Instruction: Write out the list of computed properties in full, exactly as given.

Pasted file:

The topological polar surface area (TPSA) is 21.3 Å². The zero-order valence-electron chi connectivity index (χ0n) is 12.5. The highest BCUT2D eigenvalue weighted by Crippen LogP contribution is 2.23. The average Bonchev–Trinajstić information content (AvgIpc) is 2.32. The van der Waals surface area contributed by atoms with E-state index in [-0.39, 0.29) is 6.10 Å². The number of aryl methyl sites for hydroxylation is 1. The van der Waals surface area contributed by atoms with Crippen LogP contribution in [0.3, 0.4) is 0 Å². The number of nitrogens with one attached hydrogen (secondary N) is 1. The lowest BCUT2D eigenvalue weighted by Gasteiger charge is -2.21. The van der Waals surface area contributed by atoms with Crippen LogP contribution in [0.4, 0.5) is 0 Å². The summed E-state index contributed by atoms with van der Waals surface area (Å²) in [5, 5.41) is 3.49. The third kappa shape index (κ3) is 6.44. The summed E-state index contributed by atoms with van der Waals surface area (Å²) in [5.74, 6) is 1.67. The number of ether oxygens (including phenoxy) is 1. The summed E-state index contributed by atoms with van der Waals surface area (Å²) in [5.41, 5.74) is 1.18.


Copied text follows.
The topological polar surface area (TPSA) is 21.3 Å². The zero-order valence-electron chi connectivity index (χ0n) is 12.5. The highest BCUT2D eigenvalue weighted by Crippen LogP contribution is 2.23. The average Bonchev–Trinajstić information content (AvgIpc) is 2.32. The van der Waals surface area contributed by atoms with E-state index in [-0.39, 0.29) is 6.10 Å². The number of aryl methyl sites for hydroxylation is 1. The van der Waals surface area contributed by atoms with Crippen LogP contribution in [0.3, 0.4) is 0 Å². The number of nitrogens with one attached hydrogen (secondary N) is 1. The lowest BCUT2D eigenvalue weighted by Gasteiger charge is -2.21. The van der Waals surface area contributed by atoms with Crippen LogP contribution in [0.4, 0.5) is 0 Å². The summed E-state index contributed by atoms with van der Waals surface area (Å²) in [5, 5.41) is 3.49. The third kappa shape index (κ3) is 6.44. The summed E-state index contributed by atoms with van der Waals surface area (Å²) in [5.74, 6) is 1.67. The number of ether oxygens (including phenoxy) is 1. The summed E-state index contributed by atoms with van der Waals surface area (Å²) in [5.41, 5.74) is 1.18.